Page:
Fisher’s most telling comment came during the Q&A session when he was asked how his personal portfolio was positioned. Fisher’s response: “In the fetal position.” Moreover, he also said that “all my very rich friends are hoarding cash.”
Since the turn of this century, debt-financed share buybacks have severely tested the character of those charged with growing publicly-traded U.S. firms. Should she ignore the potential for further QE-financed share buybacks to exact more untold economic damage, it would be akin to intentionally corrupting Corporate America. The time, though, has come for these wayward companies’ banker and enabler, the Fed, to hold the line, no matter how difficult the next inevitable test of their character may prove to be. It’s time for the Fed to defend the entire Union and end a civil war that pits a chosen few against the economic freedom of the many.
This past Thursday marked the one-year anniversary of the US stock market’s death when stocks saw their last high. Market bulls have spent a year looking like the walking dead. They’ve tried to push back up to that distant high that means new life several times, but each time the market falls into a pit again to where the market is once again lower than it was a year ago. These are the last gasps of a stock market (and economy) that is struggling to rise again, which it simply cannot do now that QE has been turned off and the oxygen tank of zero interest is being slowly turned down.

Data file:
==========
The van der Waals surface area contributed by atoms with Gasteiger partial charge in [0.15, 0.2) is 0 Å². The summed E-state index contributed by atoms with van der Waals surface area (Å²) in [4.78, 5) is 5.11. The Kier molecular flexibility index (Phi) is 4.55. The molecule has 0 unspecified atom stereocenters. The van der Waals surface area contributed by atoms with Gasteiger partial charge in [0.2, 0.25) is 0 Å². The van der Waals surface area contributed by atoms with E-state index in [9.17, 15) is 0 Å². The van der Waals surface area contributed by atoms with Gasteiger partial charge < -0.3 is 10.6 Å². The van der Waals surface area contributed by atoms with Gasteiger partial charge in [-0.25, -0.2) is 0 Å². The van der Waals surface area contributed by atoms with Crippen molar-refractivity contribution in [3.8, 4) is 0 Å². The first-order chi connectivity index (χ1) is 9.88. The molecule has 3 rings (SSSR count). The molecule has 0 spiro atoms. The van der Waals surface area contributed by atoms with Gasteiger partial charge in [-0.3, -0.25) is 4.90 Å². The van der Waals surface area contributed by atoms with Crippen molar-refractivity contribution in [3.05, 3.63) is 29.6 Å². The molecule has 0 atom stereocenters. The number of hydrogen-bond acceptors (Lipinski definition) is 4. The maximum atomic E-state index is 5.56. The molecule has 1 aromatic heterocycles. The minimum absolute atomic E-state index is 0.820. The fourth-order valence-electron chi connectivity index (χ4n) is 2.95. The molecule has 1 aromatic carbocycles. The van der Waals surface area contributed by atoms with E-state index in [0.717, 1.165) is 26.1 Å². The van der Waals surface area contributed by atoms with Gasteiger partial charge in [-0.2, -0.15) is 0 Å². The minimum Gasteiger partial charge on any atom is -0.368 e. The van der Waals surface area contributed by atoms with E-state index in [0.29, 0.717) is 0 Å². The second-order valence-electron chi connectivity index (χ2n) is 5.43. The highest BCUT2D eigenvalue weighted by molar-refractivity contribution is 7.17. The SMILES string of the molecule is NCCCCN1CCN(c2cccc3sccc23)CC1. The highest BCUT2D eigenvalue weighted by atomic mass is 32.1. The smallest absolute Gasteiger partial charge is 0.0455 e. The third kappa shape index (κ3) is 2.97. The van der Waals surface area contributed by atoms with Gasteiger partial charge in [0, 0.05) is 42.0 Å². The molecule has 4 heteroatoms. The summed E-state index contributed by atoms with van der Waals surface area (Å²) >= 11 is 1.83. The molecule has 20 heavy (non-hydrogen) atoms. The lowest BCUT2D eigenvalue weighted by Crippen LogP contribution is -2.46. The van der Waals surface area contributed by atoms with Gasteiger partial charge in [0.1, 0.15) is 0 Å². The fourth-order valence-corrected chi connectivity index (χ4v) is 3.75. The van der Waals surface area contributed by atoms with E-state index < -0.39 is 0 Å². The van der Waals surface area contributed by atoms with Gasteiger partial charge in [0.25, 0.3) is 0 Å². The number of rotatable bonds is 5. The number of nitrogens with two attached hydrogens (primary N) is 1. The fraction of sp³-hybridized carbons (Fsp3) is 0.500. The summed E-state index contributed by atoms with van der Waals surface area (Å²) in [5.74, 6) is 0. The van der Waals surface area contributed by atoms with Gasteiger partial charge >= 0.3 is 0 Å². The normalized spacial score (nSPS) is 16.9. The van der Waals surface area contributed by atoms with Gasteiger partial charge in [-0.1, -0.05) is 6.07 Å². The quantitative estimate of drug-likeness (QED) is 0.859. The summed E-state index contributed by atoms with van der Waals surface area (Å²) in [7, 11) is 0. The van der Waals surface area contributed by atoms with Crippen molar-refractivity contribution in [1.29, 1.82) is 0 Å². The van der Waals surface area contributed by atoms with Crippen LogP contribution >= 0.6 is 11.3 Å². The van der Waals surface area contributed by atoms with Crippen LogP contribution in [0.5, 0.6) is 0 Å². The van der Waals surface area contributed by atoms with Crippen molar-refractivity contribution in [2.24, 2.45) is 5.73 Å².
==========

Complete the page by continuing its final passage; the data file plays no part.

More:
We have referred to the June 2003 FOMC meeting many times before and we suspect that we will continue to do so long into the future. It was one of those events that should be marked in history, truly relevant to the future developments that became panic and now sustained economic decay. It’s as if the committee members at that time anticipated their current powerlessness – yet did nothing about it. Their preferred course from that moment until August 2007 was relieved ignorance, as Greenspan admitted at the time, " I don’t think we know enough about how the private financial system works under these conditions [sub-1% rates], I don’t believe, that we can construct an effective preemption strategy. Well, we can construct a strategy, but I’m fearful that it would not be very useful."
Central bankers have been waging a war against savers. What those central bankers want you to do is either (1) spend money to increase demand, or (2) buy stocks to increase capital. Well, it sure looks like American consumers are not doing the former...
A market entirely supported by rumors and hearsay can rally quickly, but also lose all gains at the drop of a hat. What the Doha debacle represents is a signal that the establishment is incrementally abandoning support for market systems. This is translating to a loss of faith in central banks and major financial institutions. On top of this, look at the incredible amount of misinformation and misdirection that went into Doha, now completely exposed. The truth is crystal; the MSM lied and obfuscated helping the establishment to drive up oil prices and stocks, all for a mere six to eight weeks of market security. As soon as these lies were revealed, volatility began to return. If the oil market bubble can implode (as it already has) in such a way due to the striking of fundamentals, then stocks can also be destabilized as well.